What is a Crown?
A crown (or cap) is a dental restoration that fully covers the tooth. It is cemented in place.
What is it made of?
A crown can be made of porcelain only, gold or metal only, or a combination of porcelain and metal.
Why do Teeth need a Crown?
A dentist will recommend a crown
- Strengthen a tooth
- Restore the shape of a tooth
- Improve the appearance of a tooth.
Filling versus a Crown
If a tooth has only a small hole due to decay or a small fracture it can be restored using a filling. There must be sufficient tooth structure to hold the filling in place. When a large part of the tooth is missing a filling can be placed but the strength of the tooth is compromised and there is a risk of the tooth fracturing.
The advantage of a crown is that it completely covers the remaining tooth, preventing further fracture and restoring the original shape of the tooth. The crown can act as a splint and bond the tooth together.
How is a Crown made?
Two appointments are required when crowning a tooth.
The first visit, usually about an hour, involves:
- Numbing the tooth with local anaesthetic if required.
- The tooth must then be reshaped to accommodate the thickness of the crown. Otherwise the new shape will be too large and your teeth won’t meet properly.
- An impression is then taken of the tooth. This is sent to the laboratory where the crown is fabricated.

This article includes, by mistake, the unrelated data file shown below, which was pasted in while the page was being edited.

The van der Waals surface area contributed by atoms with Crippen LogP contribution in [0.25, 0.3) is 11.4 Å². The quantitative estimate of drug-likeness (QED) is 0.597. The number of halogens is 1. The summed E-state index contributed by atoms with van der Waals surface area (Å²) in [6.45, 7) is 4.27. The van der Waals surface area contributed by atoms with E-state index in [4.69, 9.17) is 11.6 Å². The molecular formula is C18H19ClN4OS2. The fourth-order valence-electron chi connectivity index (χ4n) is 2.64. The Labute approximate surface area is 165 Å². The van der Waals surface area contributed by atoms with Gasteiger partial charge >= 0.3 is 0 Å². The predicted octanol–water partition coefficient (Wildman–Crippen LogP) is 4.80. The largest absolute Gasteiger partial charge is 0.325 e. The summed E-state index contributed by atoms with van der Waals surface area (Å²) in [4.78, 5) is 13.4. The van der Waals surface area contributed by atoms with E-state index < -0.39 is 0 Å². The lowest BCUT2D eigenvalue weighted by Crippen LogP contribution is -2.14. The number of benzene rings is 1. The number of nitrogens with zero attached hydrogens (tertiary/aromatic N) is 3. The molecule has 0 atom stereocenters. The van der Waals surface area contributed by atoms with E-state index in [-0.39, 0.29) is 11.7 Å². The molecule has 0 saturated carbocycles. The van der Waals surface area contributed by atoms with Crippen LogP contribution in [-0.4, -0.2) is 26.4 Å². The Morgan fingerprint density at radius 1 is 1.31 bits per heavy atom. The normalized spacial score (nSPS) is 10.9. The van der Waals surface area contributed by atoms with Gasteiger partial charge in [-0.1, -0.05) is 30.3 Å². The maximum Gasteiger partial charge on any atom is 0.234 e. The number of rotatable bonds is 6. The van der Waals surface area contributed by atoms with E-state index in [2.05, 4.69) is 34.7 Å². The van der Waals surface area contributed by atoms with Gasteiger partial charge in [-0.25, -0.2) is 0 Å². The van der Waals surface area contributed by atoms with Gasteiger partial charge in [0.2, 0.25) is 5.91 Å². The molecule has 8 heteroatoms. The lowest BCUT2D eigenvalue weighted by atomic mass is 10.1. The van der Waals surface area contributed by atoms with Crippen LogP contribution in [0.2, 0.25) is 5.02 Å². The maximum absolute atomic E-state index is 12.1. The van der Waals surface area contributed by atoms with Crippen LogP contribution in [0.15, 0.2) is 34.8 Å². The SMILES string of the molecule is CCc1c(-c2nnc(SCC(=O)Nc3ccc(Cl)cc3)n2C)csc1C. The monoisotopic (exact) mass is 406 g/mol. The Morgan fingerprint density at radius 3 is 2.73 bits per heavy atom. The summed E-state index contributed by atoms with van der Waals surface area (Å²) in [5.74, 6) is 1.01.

- A temporary crown is then made and fitted over the tooth and cemented with temporary cement.
- A shade is selected for the porcelain so that it matches the colour of your own teeth to make it look natural.
- A second visit some weeks later is needed to remove the temporary crown and cement the permanent crown. The fit and bite are checked.
Loss of a Temporary Crown
The temporary crown is made of plastic and cemented using temporary cement. If it breaks or comes off it is advisable to return to the surgery as soon as possible to recement it or make a new one. Keeping hard, chewy or sticky food away from the temporary crown avoids this mishap.
How long does a Crown last?
Studies show that 90% of well made crowns will last ten or more years.
A crown may need to be replaced due to:
- Crown fracture. This is more likely with an all-porcelain crown on the front teeth.
- Decay at crown margin. If plaque accumulates at the margin between the crown and the tooth due to poor oral hygiene, decay may start.
- Crown is worn. This does not occur often but if there is a grinding or clenching habit the crown can wear excessively.
- Dark colour at crown margin. This can develop due to natural gum recession caused by poor oral hygiene, gum recession due to the presence of a clenching or grinding habit or where the front teeth take most of the force of the patients bite due to a lack of back teeth. The margin of the crown, previously below the gum, is exposed and a grey appearance is visible.
Root filled Tooth
When a tooth is root filled the pulp and nerve are removed as they are damaged. The nerve canal is then filled. This makes the tooth more susceptible to fracture. A root filled tooth usually has a large part of it missing due to decay or fracture. For this reason the dentist may recommend a crown be placed to prevent the possibility of root fracture and consequent loss of the tooth.
Teeth of poor appearance, especially at the front of the mouth, will benefit from custom fitted well made crowns. The teeth may be crowded, crooked, misshaped or discoloured. Porcelain crowns are suitable for these teeth. These cosmetic crowns are translucent and therefore allow the natural colour of the underlying tooth to shine through. The margins are metal-free and therefore the aesthetics are superior.